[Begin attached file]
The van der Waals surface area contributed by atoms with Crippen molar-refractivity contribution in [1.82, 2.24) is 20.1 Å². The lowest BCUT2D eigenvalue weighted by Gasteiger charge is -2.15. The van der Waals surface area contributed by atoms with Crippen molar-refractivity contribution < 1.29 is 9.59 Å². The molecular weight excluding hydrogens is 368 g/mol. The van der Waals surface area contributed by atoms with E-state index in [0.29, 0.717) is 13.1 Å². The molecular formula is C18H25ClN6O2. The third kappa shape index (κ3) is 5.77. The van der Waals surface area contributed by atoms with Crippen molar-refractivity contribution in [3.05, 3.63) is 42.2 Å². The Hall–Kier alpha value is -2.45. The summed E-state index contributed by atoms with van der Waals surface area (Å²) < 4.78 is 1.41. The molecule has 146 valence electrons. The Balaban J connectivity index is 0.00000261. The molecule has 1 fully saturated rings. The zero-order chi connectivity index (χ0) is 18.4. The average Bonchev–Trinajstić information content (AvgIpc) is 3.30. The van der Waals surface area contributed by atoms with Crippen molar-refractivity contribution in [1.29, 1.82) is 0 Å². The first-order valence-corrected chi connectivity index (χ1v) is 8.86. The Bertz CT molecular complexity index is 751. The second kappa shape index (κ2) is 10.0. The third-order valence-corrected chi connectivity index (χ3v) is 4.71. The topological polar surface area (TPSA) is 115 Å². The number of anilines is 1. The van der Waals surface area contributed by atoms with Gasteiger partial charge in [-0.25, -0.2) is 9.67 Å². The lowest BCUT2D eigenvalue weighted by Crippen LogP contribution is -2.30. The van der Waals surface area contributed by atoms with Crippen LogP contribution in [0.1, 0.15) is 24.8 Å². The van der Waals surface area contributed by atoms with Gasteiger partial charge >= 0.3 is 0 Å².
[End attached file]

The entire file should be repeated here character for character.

The van der Waals surface area contributed by atoms with Crippen molar-refractivity contribution in [1.82, 2.24) is 20.1 Å². The lowest BCUT2D eigenvalue weighted by Gasteiger charge is -2.15. The van der Waals surface area contributed by atoms with Crippen molar-refractivity contribution < 1.29 is 9.59 Å². The molecular weight excluding hydrogens is 368 g/mol. The van der Waals surface area contributed by atoms with E-state index in [0.29, 0.717) is 13.1 Å². The molecular formula is C18H25ClN6O2. The third kappa shape index (κ3) is 5.77. The van der Waals surface area contributed by atoms with Crippen molar-refractivity contribution in [3.05, 3.63) is 42.2 Å². The Hall–Kier alpha value is -2.45. The summed E-state index contributed by atoms with van der Waals surface area (Å²) < 4.78 is 1.41. The molecule has 146 valence electrons. The Balaban J connectivity index is 0.00000261. The molecule has 1 fully saturated rings. The zero-order chi connectivity index (χ0) is 18.4. The average Bonchev–Trinajstić information content (AvgIpc) is 3.30. The van der Waals surface area contributed by atoms with Crippen molar-refractivity contribution in [1.29, 1.82) is 0 Å². The first-order valence-corrected chi connectivity index (χ1v) is 8.86. The Bertz CT molecular complexity index is 751. The second kappa shape index (κ2) is 10.0. The third-order valence-corrected chi connectivity index (χ3v) is 4.71. The topological polar surface area (TPSA) is 115 Å². The number of anilines is 1. The van der Waals surface area contributed by atoms with Gasteiger partial charge in [-0.25, -0.2) is 9.67 Å². The lowest BCUT2D eigenvalue weighted by Crippen LogP contribution is -2.30. The van der Waals surface area contributed by atoms with Crippen LogP contribution in [0.1, 0.15) is 24.8 Å². The van der Waals surface area contributed by atoms with Gasteiger partial charge >= 0.3 is 0 Å².